Science Fiction Studies

#111 = Volume 37, Part 2 = July 2010


Jess Nevins

Prescriptivists vs. Descriptivists: Defining Steampunk

Mike Ashley, ed. Steampunk Prime: A Vintage Steampunk Reader. New York: NonStop, 2010. 239 pp. $15.95 pbk.

Rachel A. Bowser and Brian Croxall, eds. Steampunk, Science, and (Neo)Victorian Technologies.” Special Issue of Neo-Victorian Studies 3.1 (2010). Online.

Ann and Jeff VanderMeer, eds. Steampunk II: Steampunk Reloaded. San Francisco, CA: Tachyon, 2010. 432 pp. $14.95 pbk.

There was a time, not so long ago, when the definition of steampunk was generally agreed upon. As late as 2005, F. Brett Cox’s entry in the Greenwood Encyclopedia of Science Fiction and Fantasy defined steampunk in essentially the same way as Peter Nicholls did in the Encyclopedia of Science Fiction (1993), whose definition was little changed from K.W. Jeter’s coining of the term in a letter published in the April 1987 issue of Locus magazine to refer to his “gonzo-historical” explorations of “Victorian fantasies” and alternative technologies (57). How things have changed. As of summer 2011, the term has become an intense semantic and philosophical battleground, albeit one whose combatants have little time for or interest in their opponents. The combatants are the prescriptivists, who maintain that only the Jeter/Nicholls definition is the correct one, and the descriptivists, whose preferred definition of the term is far broader than Jeter/Nicholls and reflects its current (shambolic) status rather than its past (traditional) use.

The descriptivists are winning. “Steampunk” appears as a designation for everything from the Western-flavored space opera Firefly (2005) to pseudo-Edwardian colonialist high adventure anime, from the industrial dance music of the band Abney Park to the current alternative fashion of mock-Victorian clothing. The struggle between the descriptivists and the prescriptivists is by no means over—at the moment steampunk is a fad, but once the faddists move on, steampunk will in all likelihood return to being primarily a literary category. Until then, steampunk will remain a catch-all term without an agreed-upon definition, and thus a term of little critical utility.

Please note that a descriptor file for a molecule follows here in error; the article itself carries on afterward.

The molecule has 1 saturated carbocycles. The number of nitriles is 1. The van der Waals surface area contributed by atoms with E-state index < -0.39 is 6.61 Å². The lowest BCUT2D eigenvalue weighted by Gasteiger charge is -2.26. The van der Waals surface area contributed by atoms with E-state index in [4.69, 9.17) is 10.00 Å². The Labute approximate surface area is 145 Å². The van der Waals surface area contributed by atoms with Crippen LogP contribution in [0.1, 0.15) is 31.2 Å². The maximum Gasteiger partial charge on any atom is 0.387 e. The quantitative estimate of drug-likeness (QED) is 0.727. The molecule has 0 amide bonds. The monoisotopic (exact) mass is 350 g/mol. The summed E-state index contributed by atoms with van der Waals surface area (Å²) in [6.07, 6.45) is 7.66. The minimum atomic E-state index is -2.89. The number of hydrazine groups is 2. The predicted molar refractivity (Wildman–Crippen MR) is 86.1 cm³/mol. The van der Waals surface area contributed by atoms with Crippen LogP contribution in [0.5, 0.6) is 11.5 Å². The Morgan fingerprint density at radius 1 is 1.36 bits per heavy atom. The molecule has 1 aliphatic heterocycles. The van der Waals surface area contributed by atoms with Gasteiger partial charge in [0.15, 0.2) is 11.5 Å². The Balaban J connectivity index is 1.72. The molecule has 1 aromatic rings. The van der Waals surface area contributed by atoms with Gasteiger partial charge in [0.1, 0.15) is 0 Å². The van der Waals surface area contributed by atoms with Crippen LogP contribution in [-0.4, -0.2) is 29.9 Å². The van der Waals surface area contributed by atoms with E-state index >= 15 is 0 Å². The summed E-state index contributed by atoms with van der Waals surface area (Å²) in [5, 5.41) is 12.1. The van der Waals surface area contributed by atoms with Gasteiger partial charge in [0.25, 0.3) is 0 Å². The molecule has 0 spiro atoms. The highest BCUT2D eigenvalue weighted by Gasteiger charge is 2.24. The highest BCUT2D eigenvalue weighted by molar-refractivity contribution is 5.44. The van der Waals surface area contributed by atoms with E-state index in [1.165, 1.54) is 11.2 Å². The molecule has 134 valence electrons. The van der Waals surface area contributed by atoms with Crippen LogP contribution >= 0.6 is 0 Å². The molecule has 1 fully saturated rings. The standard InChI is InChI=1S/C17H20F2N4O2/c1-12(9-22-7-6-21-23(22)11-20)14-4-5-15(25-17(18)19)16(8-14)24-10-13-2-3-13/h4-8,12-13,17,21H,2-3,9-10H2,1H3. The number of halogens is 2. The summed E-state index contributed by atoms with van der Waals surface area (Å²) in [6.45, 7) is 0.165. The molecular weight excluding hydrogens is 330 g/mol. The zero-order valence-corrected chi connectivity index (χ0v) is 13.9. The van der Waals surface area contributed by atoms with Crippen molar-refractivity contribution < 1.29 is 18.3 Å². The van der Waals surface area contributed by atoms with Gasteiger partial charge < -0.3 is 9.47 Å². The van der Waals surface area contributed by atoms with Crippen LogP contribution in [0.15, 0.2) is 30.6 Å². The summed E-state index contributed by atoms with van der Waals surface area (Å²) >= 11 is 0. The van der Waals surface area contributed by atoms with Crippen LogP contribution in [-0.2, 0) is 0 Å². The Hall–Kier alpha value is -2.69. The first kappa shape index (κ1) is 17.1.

The articles and books reviewed here reflect this lack of consensus and clarity. Steampunk Prime is thoroughly traditional, as befits its late-nineteenth- and early-twentieth-century contents. The authors of the articles in the special issue of Neo-Victorian Studies only partially accept the developments of the past six years and are as much traditional, and prescriptivist, as they are descriptivist. Steampunk II: Steampunk Reloaded firmly embraces the descriptivist position.

In the foreword to Steampunk Prime, Paul di Filippo perhaps wisely avoids any attempt at defining steampunk, instead portraying it as a kind of cadet branch of mainstream science fiction—the 2010s version of the New Wave and cyberpunk. Mike Ashley’s introduction delves no deeper, instead covering the history of nineteenth-century “steampowered science fiction” (9) and only briefly investigating how steampunk is defined. Ashley’s introduction assumes that his audience already knows what steampunk is, and limits itself to a list of common steampunk iconography: “airships, automatons, secret societies, vast engineering projects, anti-gravity, moving walkways and so on” (10). Ashley’s unstated assumptions about the definition of steampunk are thoroughly traditional. Where di Filippo sees steampunk as a direct outgrowth of mainstream science fiction, Ashley portrays it as inherently Victorian and particularly emphasizes the technology of steampunk—what the authors in Neo-Victorian Studies call “materiality.” The impression left by Ashley’s introduction is that steampunk is simply any sf story with steam-powered technology and a Victorian setting.